Nuclear Imperatives and Public Trust: Dealing with Radioactive Waste

By Luther J. Carter | Go to book overview

Introduction to Part 3

Like the Americans, the Europeans and Japanese launched nuclear development on a commercial scale without the means to dispose of the radioactive waste to be generated. Such means are still lacking today. In certain nations, repository siting faces especially severe geologic and political constraints. Japan, noted for its earthquakes, volcanic activity, and high population density, is perhaps the clearest case in point. The United Kingdom, as a small, wet, densely populated island nation that has made serious mistakes in its past handling of nuclear wastes, also has proved to be an unsympathetic political environment for repository projects. Then there are such small nations as Austria, Belgium, the Netherlands, and Switzerland: they face a variety of constraints, geologic or political (if not both), and for any one of them to invest hundreds of millions of dollars in a repository for the waste from one to fewer than a half-dozen reactors makes little economic sense.

To see how Europe's leaders in nuclear power and technology have fared and are faring with their nuclear fuel cycle and radioactive waste problem, one should turn to France, Germany, the United Kingdom, and Sweden. France has by far the largest nuclear program of the four, but each of them has been importantly committed to fission energy.1 The Swedish program is the smallest, but as measured in generating capacity it is only slightly behind the British program, and on a per capita basis Sweden's commitment to nuclear power has been greater than that of any country in the world. Sweden is of interest also because of its policy--initiated by a somewhat ambiguous referendum decision--to phase out nuclear power entirely in the next century.

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1
Total nuclear generating capacity in 1985 for these countries follows (with the capacity expected in the year 2000 shown in parentheses): France, 35.6 gigawatts (61.2); Germany, 16.4 (29.3): the United Kingdom, 10 (13.6); Sweden, 8.4 (9.4). Pacific Northwest Laboratory, International Nuclear Fuel Cycle Fact Book ( Richland, Wash., 1985).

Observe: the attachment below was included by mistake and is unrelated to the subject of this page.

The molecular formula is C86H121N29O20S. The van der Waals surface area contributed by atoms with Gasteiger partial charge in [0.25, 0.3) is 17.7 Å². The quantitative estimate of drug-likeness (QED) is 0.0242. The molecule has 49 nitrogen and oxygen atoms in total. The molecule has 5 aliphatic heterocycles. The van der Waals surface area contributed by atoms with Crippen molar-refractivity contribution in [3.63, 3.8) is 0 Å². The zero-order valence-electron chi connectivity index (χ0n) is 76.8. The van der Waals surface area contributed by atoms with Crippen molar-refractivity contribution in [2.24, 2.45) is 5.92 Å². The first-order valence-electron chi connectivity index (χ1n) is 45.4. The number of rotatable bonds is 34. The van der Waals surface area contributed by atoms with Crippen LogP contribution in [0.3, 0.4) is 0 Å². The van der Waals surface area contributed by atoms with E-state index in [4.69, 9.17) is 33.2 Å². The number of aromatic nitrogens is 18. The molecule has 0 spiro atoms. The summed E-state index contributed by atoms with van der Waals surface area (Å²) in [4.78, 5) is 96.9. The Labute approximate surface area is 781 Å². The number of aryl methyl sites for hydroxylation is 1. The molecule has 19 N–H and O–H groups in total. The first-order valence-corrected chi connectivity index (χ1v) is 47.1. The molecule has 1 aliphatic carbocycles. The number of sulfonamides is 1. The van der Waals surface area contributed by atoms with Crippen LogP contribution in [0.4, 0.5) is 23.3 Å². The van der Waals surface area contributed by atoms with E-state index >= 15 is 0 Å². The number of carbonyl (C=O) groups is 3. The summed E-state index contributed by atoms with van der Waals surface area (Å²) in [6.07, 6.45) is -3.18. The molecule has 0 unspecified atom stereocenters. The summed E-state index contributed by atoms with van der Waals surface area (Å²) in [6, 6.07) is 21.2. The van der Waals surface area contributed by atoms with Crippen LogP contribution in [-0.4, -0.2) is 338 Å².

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Nuclear Imperatives and Public Trust: Dealing with Radioactive Waste
Table of contents

Table of contents

  • Title Page i
  • Contents v
  • Preface ix
  • Introduction 1
  • Part 1 - Sources of Public Unease 7
  • 1 - Containment 9
  • 2 - A Technology Ahead of Itself 41
  • 3 - The Reprocessing Dilemma 91
  • Part 2 - Searching for a Waste Policy 127
  • 4 - Policy Struggles in the Bureaucracy 129
  • 5 - Conflict in the Host States 145
  • 6 - The Nuclear Waste Policy Act 195
  • Part 3 - Europe, Japan, and the International Waste Problem 231
  • Introduction to Part 3 233
  • 7 - The United Kingdom: Problems of Containment 235
  • 8 - Germany: Wastes, Fuel Cycle Choice, and Politics 265
  • Conclusion 288
  • 9 - Sweden: Robust Solutions 289
  • Conclusion 306
  • 10 - France: Commitment to Plutonium Fuel 307
  • Conclusion 333
  • 11 - Japan, the Pacific, and the Nuclear Allergy 335
  • Conclusion 367
  • 12 - Transnational Problems and the Need for Multinational Solutions 369
  • Conclusion 396
  • Part 4 - A Time to Act 399
  • 13 - Common Ground 401
  • Glossary, Acronyms, and Abbreviations 435
  • Name Index 449
  • Subject Index 455
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